Get to Do

Jessie: In NH where it is finally warm enough to wear dresses.office-3154815_1920

I am on deadline. June 1 to be exact. I love deadlines and I hate them. The constant pressure of the clock ticking away in my ear, the calendar pages that seem to whip by in a whirl feel oppressive half the time. The other half of the time it feels like the universe has taken me firmly in hand and demanded I behave like a professional adult.

I have always been at my writerly best when under time pressure. As a high school student I would often write papers due in the afternoon during the lunch period. It clarified and focused my thoughts and I think I enjoyed the frenzied pace such a strategy demanded.

Now although my writing projects are far more complex and cannot be left to the day before I still find I thrive on writing at a rapid clip. I love to set audacious writing goals and to challenge myself to reach them each day. I love dashing each morning into the story and galloping furiously along until I’ve met my projected word count, especially if I am worried that I can’t do it.

But despite the pleasure I take from working that way there are some unexpected consequences. My usually tidy office is heaped and piled with delayed decisions and unfinished tasks. Emails go unanswered. I switch off my phone. The interior of my fridge is a sad, echoing sort of place. I don’t always make it out of my pajamas before noon. Which brings me to the final pleasure of writing with single-minded focus: the get to do list.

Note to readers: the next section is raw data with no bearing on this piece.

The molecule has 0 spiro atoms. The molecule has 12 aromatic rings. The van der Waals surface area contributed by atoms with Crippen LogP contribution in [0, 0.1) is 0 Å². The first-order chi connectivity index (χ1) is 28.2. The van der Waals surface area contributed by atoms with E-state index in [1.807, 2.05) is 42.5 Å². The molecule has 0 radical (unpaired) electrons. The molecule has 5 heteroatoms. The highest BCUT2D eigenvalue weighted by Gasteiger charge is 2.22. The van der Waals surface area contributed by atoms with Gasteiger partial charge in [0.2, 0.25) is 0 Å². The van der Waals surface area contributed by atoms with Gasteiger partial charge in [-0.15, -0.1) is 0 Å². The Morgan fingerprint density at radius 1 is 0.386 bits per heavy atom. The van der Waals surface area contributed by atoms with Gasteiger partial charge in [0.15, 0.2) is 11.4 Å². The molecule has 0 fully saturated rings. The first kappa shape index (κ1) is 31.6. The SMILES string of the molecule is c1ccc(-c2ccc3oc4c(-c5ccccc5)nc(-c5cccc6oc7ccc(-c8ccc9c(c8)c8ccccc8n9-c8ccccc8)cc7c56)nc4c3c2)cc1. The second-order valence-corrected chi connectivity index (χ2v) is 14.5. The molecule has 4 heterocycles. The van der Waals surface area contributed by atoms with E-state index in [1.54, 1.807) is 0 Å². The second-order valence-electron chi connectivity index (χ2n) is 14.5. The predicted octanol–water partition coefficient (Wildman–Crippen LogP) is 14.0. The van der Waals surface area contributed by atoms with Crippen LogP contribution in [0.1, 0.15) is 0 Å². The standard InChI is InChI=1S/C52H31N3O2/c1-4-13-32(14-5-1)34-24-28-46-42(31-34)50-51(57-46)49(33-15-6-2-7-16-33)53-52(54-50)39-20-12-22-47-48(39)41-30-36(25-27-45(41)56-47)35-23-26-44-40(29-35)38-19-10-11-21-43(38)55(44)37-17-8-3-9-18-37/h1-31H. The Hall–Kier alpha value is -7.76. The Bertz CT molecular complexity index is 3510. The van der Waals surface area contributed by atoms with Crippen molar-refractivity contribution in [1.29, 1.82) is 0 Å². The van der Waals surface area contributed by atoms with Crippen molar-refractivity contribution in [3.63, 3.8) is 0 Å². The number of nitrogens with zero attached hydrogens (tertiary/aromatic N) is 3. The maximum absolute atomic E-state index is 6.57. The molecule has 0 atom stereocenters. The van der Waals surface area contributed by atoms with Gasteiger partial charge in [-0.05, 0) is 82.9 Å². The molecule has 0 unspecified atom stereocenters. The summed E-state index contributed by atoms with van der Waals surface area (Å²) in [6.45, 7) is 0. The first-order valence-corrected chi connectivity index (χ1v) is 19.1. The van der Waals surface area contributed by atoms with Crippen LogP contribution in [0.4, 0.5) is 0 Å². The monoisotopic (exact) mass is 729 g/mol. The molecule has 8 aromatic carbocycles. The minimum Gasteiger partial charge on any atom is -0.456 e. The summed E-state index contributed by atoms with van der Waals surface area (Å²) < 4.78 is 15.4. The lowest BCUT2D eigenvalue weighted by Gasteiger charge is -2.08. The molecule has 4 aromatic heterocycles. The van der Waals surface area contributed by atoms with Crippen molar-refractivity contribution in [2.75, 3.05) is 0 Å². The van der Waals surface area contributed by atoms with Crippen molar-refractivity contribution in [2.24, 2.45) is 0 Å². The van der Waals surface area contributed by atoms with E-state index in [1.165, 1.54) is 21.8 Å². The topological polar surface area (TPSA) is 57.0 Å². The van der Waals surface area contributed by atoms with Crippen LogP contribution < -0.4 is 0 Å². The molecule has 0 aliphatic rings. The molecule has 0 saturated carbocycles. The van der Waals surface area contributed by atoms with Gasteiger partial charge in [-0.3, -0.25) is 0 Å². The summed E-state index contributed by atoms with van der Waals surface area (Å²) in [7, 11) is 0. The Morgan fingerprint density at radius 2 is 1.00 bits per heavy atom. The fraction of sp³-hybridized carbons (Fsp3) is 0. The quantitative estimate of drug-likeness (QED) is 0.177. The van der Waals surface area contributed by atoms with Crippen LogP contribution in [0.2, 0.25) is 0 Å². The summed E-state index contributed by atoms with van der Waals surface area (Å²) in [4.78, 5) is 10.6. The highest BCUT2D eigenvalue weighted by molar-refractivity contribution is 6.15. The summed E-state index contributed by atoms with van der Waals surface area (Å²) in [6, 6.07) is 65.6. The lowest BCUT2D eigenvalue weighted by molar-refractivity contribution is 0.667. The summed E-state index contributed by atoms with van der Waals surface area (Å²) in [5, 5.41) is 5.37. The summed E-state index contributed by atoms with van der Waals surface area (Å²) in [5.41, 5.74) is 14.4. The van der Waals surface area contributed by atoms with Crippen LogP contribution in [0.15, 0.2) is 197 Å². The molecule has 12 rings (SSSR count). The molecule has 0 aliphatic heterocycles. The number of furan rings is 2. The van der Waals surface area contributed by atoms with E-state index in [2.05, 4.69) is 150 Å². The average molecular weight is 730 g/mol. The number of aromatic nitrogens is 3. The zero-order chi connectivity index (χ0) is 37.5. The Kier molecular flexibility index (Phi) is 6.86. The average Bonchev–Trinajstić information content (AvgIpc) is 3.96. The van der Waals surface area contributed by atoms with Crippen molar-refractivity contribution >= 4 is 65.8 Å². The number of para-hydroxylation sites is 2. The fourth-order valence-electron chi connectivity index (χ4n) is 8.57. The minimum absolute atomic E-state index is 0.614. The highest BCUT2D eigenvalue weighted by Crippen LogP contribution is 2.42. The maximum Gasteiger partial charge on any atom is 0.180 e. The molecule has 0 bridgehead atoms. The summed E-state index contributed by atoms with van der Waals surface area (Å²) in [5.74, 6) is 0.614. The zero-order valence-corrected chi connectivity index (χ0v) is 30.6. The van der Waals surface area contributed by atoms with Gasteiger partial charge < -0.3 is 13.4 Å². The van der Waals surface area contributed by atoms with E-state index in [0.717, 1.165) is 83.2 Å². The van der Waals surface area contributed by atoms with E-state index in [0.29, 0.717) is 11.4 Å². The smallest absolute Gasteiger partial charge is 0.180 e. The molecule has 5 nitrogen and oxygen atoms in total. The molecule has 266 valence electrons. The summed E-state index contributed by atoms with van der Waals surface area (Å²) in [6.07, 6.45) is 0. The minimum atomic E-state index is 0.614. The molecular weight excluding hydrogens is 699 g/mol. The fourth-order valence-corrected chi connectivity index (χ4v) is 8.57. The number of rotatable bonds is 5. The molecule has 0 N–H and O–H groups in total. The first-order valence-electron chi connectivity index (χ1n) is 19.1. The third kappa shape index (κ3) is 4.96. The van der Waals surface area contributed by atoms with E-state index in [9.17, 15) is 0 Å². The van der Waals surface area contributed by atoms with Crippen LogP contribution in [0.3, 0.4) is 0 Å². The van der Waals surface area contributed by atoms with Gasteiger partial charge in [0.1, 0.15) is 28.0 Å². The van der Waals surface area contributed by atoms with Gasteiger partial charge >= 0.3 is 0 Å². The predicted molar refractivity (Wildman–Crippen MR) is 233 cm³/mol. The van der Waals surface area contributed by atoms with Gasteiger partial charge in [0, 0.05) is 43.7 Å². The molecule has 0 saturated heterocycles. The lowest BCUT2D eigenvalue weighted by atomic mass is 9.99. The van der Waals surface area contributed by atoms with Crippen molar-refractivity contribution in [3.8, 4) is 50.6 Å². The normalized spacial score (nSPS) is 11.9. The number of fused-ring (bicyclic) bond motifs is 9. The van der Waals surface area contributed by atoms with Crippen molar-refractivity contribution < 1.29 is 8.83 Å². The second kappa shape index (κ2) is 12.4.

Every time a deadline is drawing near I start keeping a list of all the things I am itching to do just as soon as it passes. The fact that I cannot seem to get to some things makes them seem all the more interesting. The trip to the grocer, steaming the wrinkles out of the new duvet, updating my website. All these things and more take on the air of forbidden fruit. Not only do I get to write the way I prefer but I end up looking forward to those tasks I would consider mundane under most circumstances and would likely put off doing them. It is all a little crazy. It is a little slice of heaven.

Readers and writers, do you love or hate deadlines? Do you keep get to do lists?

 

 

29 Thoughts

  1. With you, Jessie, and the fruits of your deadlines are wonderful!

    I, too, am a deadline person. There is something invigorating about them, and meeting them makes me feel like Joan of Arc without the fire! LIke the idea of a get to do list – hum…..Enjoy!

  2. I’m a deadline person but, at 69, I realize that we are ALL going to die, we just don’t usually know when and most of the things for which we have deadlines aren’t actually all that important. People are more important than things so, given a deadline for something, if someone needs my immediate assistance I will go with the immediate assistance over the deadline most of the time. Back to the 13,460 emails and 45 past-due ARCs…

  3. Fun, Jessie. I am away alone also writing insane numbers of words every day. I expected from the title that your blog would be about the fact that we get to do this work, that we are so lucky to be doing work that we love. Which is true!